18 August 2021, Cairo, Egypt — The World Health Organization (WHO) is committed to staying in Afghanistan and delivering critical health services and calls on all parties to respect and protect civilians, health workers, patients and health facilities. During this difficult time, the well-being of all civilians — as well as the safety and security of our staff — in Afghanistan is paramount.
Sustained access to humanitarian assistance, including essential health services and medical supplies, is a critical lifeline for millions of Afghans, and must not be interrupted. Months of violence have taken a heavy toll on Afghanistan’s fragile health system, which had already been facing shortages in essential supplies amid the COVID-19 pandemic.
As a result of the recent conflict, trauma injuries have increased, requiring scaled up emergency medical and surgical services. In July 2021, some 13 897 conflict-related trauma cases were received at 70 WHO-supported health facilities, compared to 4057 cases in July 2020.
Despite the insecurity, on 17 August WHO dispatched to Wazir Akbar Khan Hospital in Kabul 33 units of different modules of trauma kits, enough to cover 500 surgical procedures for 500 trauma patients and 750 burn victims, and 10 basic medical kits enough to provide essential medicines for 10 000 people for 3 months.
This week, WHO also provided Helmand regional hospital with 6 basic medical supply kits and one cholera kit to support the provision of basic medicines for 6000 people for 3 months and the management of 100 cases of diarrhoea. In the past week, WHO has also donated medical supplies to 3 health partners to sustain critical work at their health facilities by covering gaps in availability.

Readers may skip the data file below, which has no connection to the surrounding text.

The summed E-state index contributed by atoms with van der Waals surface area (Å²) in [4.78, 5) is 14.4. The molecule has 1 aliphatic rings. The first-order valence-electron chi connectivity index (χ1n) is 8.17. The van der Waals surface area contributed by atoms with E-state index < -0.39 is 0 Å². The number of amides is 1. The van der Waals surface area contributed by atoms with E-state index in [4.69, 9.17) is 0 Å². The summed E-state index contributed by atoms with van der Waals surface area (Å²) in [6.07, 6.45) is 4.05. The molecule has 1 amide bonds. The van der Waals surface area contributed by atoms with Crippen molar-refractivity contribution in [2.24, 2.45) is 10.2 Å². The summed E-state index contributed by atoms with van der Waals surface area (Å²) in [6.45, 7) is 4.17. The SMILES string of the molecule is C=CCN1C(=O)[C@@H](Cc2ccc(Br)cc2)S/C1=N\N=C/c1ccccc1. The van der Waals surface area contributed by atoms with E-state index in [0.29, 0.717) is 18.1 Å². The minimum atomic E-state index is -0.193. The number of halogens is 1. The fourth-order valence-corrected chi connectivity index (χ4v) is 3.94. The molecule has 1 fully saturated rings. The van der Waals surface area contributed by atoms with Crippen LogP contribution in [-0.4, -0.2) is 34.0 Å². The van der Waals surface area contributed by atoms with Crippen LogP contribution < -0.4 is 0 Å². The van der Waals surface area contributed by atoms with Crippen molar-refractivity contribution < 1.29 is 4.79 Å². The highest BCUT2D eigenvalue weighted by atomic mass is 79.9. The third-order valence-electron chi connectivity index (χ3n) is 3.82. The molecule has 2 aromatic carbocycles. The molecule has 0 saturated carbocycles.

Over the past 3 months, health staff in 10 referral hospitals have been provided with training in mass casualty management. Since January, WHO has provided trauma care support to 134 health facilities in 34 provinces. These hospitals have reported 20 988 trauma cases in the past 2 months. Since June, WHO provided 500 health facilities with emergency kits and medical supplies. WHO is also training health workers in mental health support.
WHO and partners have conducted an initial assessment of the health needs of displaced populations and have deployed 2 mobile health teams to provide medical services. However, interventions have been on hold for the past 36 hours due to insecurity.
In areas where people have fled to seek safety and shelter, including Kabul and other large cities, field reports indicate that there are increasing cases of diarrhoea, malnutrition, high blood pressure, COVID-19-like symptoms and reproductive health complications. Delays and disruptions to health care will increase the risk of disease outbreaks and prevent some of the most vulnerable groups from seeking life-saving health care. There is an immediate need to ensure continuity of health services across the country, with a focus on ensuring women have access to female health workers.
Furthermore, attacks on health care remain a major challenge. From January to July 2021, 26 health facilities and 31 health care workers were affected; 12 health workers were killed.
WHO continues to work with partners to respond to COVID-19 with a focus on diagnosis and testing, surveillance, clinical care, infection prevention and control, vaccination, and referrals for recently displaced people in major cities.
WHO’s Regional vision of “health for all by all: a call for solidarity and action” has never been more relevant or more urgently needed than now.
The people of Afghanistan need support and solidarity today more than ever. The gains of the past 20 years cannot be turned back.